total count. Success overall is when count reaches k; failure when all 
paths searched and total count still below k. [Minute-taker note - Tatu
may want to verify the above sketch, but that's about what I thought I
heard him say :-)]

Floor asks "what use is this?" Tatu answers with example of corporate 
policy requiring 2-of-3 signatures; a PC requires departmental policy key, 
that requires 2-of-3 corporate key, corporate key requires (say) 8-of-10 
from "the" global roots. Removes a single point of compromise. Eric 
continues to probe the "why" - suggests current solution is both too 
simple and too complex. E.g., sharing schemes that say "must have 2 of 
people X/Y/Z and at least 5 of the other 7" - suggests this kind of 
secret-sharing should be put into the *application policy* rather than 
wiring into the infrastructure; and is not yet clear that algorithm as 
described correctly implements intent of spec.

Observation from Ted Ts'O - can do the more complex example suggested
by Eric by AND'ing the 2 primitives.  CA liability risks also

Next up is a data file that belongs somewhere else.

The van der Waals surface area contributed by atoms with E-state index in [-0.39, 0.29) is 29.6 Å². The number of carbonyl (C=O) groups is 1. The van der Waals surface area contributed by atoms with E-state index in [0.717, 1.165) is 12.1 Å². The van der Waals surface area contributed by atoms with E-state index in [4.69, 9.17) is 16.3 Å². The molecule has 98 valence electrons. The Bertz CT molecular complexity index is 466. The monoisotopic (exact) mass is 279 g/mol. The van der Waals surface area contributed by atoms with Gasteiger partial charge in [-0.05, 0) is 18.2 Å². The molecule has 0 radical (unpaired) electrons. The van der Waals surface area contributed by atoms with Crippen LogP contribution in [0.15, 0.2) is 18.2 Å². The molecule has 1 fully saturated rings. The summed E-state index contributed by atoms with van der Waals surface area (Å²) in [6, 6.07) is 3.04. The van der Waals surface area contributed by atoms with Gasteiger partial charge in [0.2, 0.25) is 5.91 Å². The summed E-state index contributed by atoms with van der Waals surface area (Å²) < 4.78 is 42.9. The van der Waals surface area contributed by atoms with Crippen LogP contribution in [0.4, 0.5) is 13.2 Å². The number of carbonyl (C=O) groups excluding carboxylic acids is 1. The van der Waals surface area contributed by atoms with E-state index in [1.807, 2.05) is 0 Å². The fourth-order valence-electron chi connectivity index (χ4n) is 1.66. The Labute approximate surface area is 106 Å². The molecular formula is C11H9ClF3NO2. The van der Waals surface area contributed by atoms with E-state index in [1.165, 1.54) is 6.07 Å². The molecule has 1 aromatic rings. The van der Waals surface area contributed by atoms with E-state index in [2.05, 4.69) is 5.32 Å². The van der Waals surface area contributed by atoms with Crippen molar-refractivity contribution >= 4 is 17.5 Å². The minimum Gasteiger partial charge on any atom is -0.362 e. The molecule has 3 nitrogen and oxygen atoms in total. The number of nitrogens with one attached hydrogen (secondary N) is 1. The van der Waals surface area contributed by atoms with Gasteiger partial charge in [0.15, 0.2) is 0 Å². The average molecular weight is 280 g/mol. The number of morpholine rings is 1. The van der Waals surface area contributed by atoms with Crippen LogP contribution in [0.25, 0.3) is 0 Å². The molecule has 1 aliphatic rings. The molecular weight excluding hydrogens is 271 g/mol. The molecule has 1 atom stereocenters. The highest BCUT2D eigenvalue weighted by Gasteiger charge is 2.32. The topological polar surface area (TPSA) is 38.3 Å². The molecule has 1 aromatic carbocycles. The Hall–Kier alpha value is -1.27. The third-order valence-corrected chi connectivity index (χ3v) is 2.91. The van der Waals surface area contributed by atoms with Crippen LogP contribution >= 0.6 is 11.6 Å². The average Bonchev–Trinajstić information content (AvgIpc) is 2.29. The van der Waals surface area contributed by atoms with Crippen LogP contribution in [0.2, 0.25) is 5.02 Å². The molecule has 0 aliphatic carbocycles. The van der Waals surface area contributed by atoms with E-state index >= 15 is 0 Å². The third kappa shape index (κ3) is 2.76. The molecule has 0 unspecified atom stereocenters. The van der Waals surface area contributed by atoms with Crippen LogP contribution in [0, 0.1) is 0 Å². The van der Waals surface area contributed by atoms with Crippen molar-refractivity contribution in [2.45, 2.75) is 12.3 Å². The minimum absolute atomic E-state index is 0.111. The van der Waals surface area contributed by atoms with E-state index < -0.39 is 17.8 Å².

reduced by secret-sharing, as are costs of protecting each individual
secret keys.

Floor expresses a worry that this is a slippery slope: K-of-N may lead to 
weighted-K-of-N and then to "all other" possible auth-policies. Chair 
suggests that *purpose* of mechanism is unclear - as well as (a) do we 
need K-of-N, we need to consider (b) should base draft specify how K-of-N 
should be implemented. Tatu argues wide utility may be reason to put this 
into the base draft. John Schey reports challenges in meeting audit 
requirements for e.g. threshold schemes all the way down to a final 
money-issuing bank from the Safekeeper-running big bank assoc. WG chair 
says "let's move this to the mailing list".

Tatu / others suggests complications in the spec (possible candidates for 
elimination from the base spec) include:
 - the star-forms (or at least the set-algebra operations therein)
 - K-of-N
 - anything which goes beyond "does auth" and "is simpler than X.509"
 - SDSI names
 - S-expressions :-)
of which the Chair deftly bounced reopening the S-expression religious
war and the "anything beyond" suggestions.

-- Adjournment to the corridor/staircase/bar
at about 16:50, following the traditional exhortations to sign the
blue sheet...